BMW Owners Seek Permission to File Third-Amended Complaint Over Alleged Sunroof Defect

BMW owners have outlined what would be included in their third-amended class action complaint over an alleged sunroof defect. Judge Maxine Chesney of the U.S. District Court of Northern California has granted permission for the petition to be filed later this month.

Plaintiffs’ include Monita Sharma and Eric Anderson who argued that their case should include California residents who have “owned or leased any BMW X5 series vehicles, X3 series vehicles and 5 series vehicles.”

“On June 19, 2014 [the court] issued an order granting BMW’s Motion to Dismiss and allowing the plaintiffs to amend their second-amended class action complaint. In the court’s order, it determined that plaintiffs’ Consumer Legal Remedies Act and the Unfair Competition Law claims could not stand because there were insufficient allegations in the complaint establishing that BMW was aware of the safety defect at issue before the plaintiffs’ purchased their vehicles,” according to court documents.

“The proposed third-amended class action complaint adds additional facts sufficient to support a finding that BMW knew of the class vehicle defect when plaintiffs purchased their vehicles and failed to disclose this defect to the class,” BMW owners’ attorneys write in court documents. “Specifically, the complaint alleges that years before plaintiffs purchased their vehicles, BMW had become aware of numerous complaints and instances where the vital electrical equipment in the trunk had become water damaged due to its vulnerable location in the class vehicles’ trunks. In response to these complaints, BMW chose to blame the consumer and conceal the problem. It refused to issue a recall, failed to pay to fix the problem, and failed to provide any warnings to consumers about the danger. Rather, it circulated a secret service bulletin to authorized service technicians advising them of the problem and instructing them to fix damaged vehicles by relocating the electrical equipment. The secret service bulletin also instructed repair facilities to place a warning in the trunk advising owners of the potential for water damage. But BMW refused to cover the cost of the repair to resolve the defect, and instead would blame consumers for failing to clean their sunroof drains, instead of acknowledging the vulnerable position of the electronics. For many class members, these repairs and warnings were a day late and dollar short.”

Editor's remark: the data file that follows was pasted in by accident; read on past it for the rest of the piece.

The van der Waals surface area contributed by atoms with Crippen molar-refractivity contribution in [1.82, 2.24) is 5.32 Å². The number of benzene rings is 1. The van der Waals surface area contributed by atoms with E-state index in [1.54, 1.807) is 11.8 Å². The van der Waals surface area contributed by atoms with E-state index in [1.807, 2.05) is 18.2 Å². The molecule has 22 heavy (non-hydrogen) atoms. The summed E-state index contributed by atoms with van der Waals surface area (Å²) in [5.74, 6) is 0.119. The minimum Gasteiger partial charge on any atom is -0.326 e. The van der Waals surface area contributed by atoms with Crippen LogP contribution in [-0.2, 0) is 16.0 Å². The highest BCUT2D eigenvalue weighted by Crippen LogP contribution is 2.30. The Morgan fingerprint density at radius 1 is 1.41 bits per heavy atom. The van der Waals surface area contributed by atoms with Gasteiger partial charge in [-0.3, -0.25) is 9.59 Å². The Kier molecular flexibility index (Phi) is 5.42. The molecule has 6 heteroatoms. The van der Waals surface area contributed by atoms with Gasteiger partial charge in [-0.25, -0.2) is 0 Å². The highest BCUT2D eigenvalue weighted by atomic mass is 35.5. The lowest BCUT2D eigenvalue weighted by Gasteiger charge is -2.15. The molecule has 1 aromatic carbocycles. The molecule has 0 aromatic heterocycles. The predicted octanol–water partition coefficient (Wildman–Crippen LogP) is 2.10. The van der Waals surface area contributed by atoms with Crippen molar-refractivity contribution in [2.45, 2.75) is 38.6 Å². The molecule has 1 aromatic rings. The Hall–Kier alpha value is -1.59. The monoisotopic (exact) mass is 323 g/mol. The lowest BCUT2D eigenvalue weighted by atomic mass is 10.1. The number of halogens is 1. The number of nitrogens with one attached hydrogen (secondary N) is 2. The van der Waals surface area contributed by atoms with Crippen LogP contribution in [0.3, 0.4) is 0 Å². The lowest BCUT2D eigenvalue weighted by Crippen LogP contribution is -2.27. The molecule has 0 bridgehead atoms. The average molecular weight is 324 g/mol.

The third-amended class action complaint alleges “causes of action” for violation of the Consumer Legal Remedies Act and the California Unfair Competition Law. The new complaint also adds a “cause of action” for breach of the implied warranty of merchantability pursuant to Cal. Civ. Code, §§ 1792, 1794.

BMW attorneys told the court they were “unopposed” to the plaintiffs’ filing a third-amended complaint.

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